Germany sees QE merely as sticking a plaster on weaker economies like Italy and Spain which, it argues, need instead to push through structural reforms to make them more competitive. The euro was mauled following the ECB’s decision, but this was little surprise considering the flood of new money due to hit the financial markets in coming months.

In short, the QE programme in the Eurozone will become an expensive failure if several national governments do not take this opportunity to implement meaningful structural reform. Germany is also concerned that, as Europe’s biggest economy and its effective paymaster, it would have to pick up the tab should another country default on its debt.

Draghi has already earned himself the nickname ‘Super Mario’ for the way he has galvanised policy-setting at the ECB since taking its helm in 2011 and transformed it from the German central bank model it was originally based on. Under his leadership —and in the face of unprecedented battles to save the euro — the ECB has repeatedly ventured into unchartered territory, by introducing negative interest rates, for example, or making vast amounts of cheap loans available to banks.

Since the financial crisis erupted six years ago, Western economies have leant heavily on their central banks to dig them out of the mess they are in. But with eurozone growth still sluggish at a meagre 0.2 per cent in the last quarter of 2014, Draghi has been compelled to roll out a central bank’s heaviest artillery, QE, and to design it in such a way as to make it palatable to the Germans. There is nothing wrong with monetary activism as such, but to believe it a panacea is to descend into fantasy, and it has now almost certainly reached the limits of its usefulness. In focusing solely on that goal it ignored the rise in unemployment to the current level of 11.5 percent and the folly of having placed monetary union ahead of transfer or political union became ever more apparent. That pushes down interest rates on bonds and other financial assets, making it cheaper for companies to borrow and invest, increasing spending and job creation.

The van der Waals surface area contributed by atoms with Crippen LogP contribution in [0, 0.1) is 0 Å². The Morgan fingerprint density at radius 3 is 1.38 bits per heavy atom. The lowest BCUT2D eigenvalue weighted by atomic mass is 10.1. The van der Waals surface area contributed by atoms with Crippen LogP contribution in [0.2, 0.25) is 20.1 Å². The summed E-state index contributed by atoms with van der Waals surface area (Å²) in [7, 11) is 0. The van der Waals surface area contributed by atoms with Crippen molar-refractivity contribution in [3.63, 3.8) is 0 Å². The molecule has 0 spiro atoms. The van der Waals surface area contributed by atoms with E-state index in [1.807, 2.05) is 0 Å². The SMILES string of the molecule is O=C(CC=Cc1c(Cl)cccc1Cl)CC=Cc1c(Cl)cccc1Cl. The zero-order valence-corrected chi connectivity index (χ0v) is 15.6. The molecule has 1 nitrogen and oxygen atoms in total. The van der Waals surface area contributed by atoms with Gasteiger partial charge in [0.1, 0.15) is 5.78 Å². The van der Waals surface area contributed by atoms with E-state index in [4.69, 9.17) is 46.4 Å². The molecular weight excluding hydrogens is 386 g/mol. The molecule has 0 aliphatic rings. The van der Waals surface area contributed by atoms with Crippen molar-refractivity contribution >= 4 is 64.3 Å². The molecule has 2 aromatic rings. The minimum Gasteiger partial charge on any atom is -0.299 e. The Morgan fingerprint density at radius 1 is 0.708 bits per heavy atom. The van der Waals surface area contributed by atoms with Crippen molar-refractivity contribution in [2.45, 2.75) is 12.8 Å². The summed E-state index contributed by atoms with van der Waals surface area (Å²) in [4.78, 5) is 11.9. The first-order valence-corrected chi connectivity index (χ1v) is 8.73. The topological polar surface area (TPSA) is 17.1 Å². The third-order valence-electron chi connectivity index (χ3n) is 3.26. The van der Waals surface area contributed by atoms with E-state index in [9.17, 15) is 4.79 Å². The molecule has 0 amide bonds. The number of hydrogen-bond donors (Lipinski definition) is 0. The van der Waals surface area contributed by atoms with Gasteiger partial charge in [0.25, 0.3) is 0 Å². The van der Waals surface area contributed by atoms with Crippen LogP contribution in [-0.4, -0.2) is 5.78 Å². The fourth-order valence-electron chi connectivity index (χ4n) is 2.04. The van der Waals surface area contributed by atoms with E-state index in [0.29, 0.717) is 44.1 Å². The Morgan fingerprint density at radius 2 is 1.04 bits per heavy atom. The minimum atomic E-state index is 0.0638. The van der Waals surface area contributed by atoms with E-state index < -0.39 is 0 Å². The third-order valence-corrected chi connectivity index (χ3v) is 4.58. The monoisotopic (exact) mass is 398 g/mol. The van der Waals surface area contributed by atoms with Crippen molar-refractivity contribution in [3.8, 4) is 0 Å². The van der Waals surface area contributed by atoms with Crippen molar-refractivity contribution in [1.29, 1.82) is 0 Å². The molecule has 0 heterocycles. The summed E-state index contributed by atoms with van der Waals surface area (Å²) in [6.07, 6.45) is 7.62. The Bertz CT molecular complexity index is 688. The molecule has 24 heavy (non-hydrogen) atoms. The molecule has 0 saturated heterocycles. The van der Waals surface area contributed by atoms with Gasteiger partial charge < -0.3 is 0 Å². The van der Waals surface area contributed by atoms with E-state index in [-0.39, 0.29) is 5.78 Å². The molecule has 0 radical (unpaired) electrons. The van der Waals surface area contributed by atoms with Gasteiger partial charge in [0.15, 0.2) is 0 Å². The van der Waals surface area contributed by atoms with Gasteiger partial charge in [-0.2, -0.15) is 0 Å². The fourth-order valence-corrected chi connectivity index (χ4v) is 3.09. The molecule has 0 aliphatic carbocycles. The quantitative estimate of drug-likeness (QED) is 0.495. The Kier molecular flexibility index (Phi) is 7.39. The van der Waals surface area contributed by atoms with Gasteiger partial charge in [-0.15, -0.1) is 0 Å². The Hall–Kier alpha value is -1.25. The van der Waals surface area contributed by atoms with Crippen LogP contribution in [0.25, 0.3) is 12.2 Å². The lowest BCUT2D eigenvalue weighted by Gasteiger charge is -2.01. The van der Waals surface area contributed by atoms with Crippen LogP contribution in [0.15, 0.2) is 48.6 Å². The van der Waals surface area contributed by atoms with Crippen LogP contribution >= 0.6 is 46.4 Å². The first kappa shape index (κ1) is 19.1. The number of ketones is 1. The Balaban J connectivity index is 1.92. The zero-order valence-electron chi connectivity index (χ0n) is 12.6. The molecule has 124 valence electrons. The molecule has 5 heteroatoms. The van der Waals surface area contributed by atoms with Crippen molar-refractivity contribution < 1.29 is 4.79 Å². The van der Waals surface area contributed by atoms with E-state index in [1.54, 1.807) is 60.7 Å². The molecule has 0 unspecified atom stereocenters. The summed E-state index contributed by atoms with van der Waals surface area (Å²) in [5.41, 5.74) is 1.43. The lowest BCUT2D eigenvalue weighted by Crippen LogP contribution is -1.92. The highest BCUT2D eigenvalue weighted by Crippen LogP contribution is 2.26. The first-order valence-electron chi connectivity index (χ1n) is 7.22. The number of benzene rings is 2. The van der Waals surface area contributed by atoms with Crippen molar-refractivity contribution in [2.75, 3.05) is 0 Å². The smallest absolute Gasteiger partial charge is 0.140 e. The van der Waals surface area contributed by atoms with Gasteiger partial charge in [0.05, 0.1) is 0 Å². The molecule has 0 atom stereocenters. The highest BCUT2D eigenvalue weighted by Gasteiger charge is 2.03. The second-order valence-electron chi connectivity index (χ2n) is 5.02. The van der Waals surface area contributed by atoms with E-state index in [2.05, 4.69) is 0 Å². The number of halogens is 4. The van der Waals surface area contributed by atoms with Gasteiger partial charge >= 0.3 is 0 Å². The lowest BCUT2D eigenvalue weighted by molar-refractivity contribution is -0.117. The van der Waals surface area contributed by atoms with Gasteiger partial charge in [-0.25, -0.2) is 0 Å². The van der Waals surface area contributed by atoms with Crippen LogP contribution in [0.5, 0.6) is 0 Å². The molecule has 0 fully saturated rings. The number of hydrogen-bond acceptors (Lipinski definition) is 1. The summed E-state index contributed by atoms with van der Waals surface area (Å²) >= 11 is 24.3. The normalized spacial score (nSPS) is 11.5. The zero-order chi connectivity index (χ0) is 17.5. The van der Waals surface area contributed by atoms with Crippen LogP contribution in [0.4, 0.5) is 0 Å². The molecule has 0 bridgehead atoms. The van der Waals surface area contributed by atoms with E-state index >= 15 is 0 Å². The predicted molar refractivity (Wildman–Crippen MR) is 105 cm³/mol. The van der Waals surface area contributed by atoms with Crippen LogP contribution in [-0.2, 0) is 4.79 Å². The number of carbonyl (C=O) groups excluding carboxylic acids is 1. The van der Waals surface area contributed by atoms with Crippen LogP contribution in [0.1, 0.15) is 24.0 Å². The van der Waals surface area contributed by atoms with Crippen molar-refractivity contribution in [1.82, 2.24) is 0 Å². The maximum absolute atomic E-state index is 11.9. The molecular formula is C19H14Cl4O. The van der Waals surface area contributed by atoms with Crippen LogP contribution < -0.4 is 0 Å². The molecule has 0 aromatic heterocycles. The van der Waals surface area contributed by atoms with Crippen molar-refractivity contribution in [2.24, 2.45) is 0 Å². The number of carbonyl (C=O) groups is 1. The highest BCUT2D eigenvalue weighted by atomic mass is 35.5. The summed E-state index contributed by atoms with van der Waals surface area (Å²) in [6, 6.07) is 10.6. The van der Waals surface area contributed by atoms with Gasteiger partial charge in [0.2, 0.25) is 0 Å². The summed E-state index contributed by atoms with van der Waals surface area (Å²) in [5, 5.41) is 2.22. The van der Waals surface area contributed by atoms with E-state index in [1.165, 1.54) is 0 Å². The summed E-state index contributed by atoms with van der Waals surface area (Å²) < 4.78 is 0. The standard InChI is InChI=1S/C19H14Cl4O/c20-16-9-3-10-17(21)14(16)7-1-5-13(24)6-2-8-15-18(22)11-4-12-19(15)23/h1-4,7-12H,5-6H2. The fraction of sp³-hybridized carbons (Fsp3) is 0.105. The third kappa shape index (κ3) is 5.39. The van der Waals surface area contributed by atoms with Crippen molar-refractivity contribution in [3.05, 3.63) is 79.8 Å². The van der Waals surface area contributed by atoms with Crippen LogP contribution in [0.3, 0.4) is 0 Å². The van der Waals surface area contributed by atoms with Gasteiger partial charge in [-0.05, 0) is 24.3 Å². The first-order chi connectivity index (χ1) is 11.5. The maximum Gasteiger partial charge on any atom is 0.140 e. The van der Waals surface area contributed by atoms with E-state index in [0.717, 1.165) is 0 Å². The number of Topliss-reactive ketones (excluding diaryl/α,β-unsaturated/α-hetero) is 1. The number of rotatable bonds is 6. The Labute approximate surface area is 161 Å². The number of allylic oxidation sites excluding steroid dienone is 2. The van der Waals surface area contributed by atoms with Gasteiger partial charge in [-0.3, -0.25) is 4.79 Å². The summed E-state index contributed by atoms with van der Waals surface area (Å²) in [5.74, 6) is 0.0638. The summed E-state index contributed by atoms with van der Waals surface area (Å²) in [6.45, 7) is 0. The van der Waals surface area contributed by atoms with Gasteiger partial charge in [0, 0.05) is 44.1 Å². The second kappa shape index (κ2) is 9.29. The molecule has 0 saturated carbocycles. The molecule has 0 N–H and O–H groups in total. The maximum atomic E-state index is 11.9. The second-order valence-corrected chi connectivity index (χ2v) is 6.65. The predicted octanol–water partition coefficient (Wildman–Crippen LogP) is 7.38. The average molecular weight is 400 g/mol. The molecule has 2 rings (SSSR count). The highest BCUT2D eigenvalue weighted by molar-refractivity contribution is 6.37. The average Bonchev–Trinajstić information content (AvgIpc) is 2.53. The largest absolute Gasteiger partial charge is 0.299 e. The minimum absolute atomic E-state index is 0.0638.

The Fed was quick off the blocks to embrace quantitative easing, more than quadrupling its assets in the space of five years through its bond buy-back programme. Short of “helicopter drops” of free money, a policy which would amount to outright debasement of the coinage, there is little more that monetary policy can do. That having delayed QE for so long had serious consequences can be seen in the fact that the last time Eurozone consumer price inflation (CPI) was measured at 2.0 percent was December 2012.

Under Draghi’s scheme, the ECB will buy €60 billion of bonds, both public and private sector, per month starting from March and lasting at least until September 2016. It delivered a huge amount of cheap cash to consumers, businesses and investors, helping to spark economic recovery and hard-pressed financial markets to rally. With everyone now at it, race-to-the-bottom, competitive currency devaluation has become a zero sum game that, intuitively, we all know is likely to end badly. In any case, German aversion to use of the central bank printing press means the eurozone has been slow to join the party, and may already have missed the boat.